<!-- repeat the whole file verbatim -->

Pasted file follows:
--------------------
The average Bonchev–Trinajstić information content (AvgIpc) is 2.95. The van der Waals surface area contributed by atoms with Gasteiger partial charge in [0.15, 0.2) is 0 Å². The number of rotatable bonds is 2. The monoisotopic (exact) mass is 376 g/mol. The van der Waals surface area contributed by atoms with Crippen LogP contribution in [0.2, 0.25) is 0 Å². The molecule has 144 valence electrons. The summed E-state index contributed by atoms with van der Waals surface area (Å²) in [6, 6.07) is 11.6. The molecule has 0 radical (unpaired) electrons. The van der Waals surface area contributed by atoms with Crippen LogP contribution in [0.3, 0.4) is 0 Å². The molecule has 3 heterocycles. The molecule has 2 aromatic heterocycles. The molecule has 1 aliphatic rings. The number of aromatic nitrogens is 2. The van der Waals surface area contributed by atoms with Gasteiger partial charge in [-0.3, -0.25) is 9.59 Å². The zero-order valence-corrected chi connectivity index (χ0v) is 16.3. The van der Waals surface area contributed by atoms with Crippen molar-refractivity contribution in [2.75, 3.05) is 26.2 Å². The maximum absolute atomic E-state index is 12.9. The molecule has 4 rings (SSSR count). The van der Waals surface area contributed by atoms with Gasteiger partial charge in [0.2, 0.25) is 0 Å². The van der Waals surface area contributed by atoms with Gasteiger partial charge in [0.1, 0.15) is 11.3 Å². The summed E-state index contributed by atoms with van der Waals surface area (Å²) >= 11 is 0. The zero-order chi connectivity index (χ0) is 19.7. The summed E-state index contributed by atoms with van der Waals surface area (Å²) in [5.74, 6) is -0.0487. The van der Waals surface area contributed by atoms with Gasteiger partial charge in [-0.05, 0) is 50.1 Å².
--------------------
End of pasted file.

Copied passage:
The average Bonchev–Trinajstić information content (AvgIpc) is 2.95. The van der Waals surface area contributed by atoms with Gasteiger partial charge in [0.15, 0.2) is 0 Å². The number of rotatable bonds is 2. The monoisotopic (exact) mass is 376 g/mol. The van der Waals surface area contributed by atoms with Crippen LogP contribution in [0.2, 0.25) is 0 Å². The molecule has 144 valence electrons. The summed E-state index contributed by atoms with van der Waals surface area (Å²) in [6, 6.07) is 11.6. The molecule has 0 radical (unpaired) electrons. The van der Waals surface area contributed by atoms with Crippen LogP contribution in [0.3, 0.4) is 0 Å². The molecule has 3 heterocycles. The molecule has 2 aromatic heterocycles. The molecule has 1 aliphatic rings. The number of aromatic nitrogens is 2. The van der Waals surface area contributed by atoms with Gasteiger partial charge in [-0.3, -0.25) is 9.59 Å². The zero-order valence-corrected chi connectivity index (χ0v) is 16.3. The van der Waals surface area contributed by atoms with Crippen molar-refractivity contribution in [2.75, 3.05) is 26.2 Å². The maximum absolute atomic E-state index is 12.9. The molecule has 4 rings (SSSR count). The van der Waals surface area contributed by atoms with Gasteiger partial charge in [0.2, 0.25) is 0 Å². The van der Waals surface area contributed by atoms with Gasteiger partial charge in [0.1, 0.15) is 11.3 Å². The summed E-state index contributed by atoms with van der Waals surface area (Å²) >= 11 is 0. The zero-order chi connectivity index (χ0) is 19.7. The summed E-state index contributed by atoms with van der Waals surface area (Å²) in [5.74, 6) is -0.0487. The van der Waals surface area contributed by atoms with Gasteiger partial charge in [-0.05, 0) is 50.1 Å².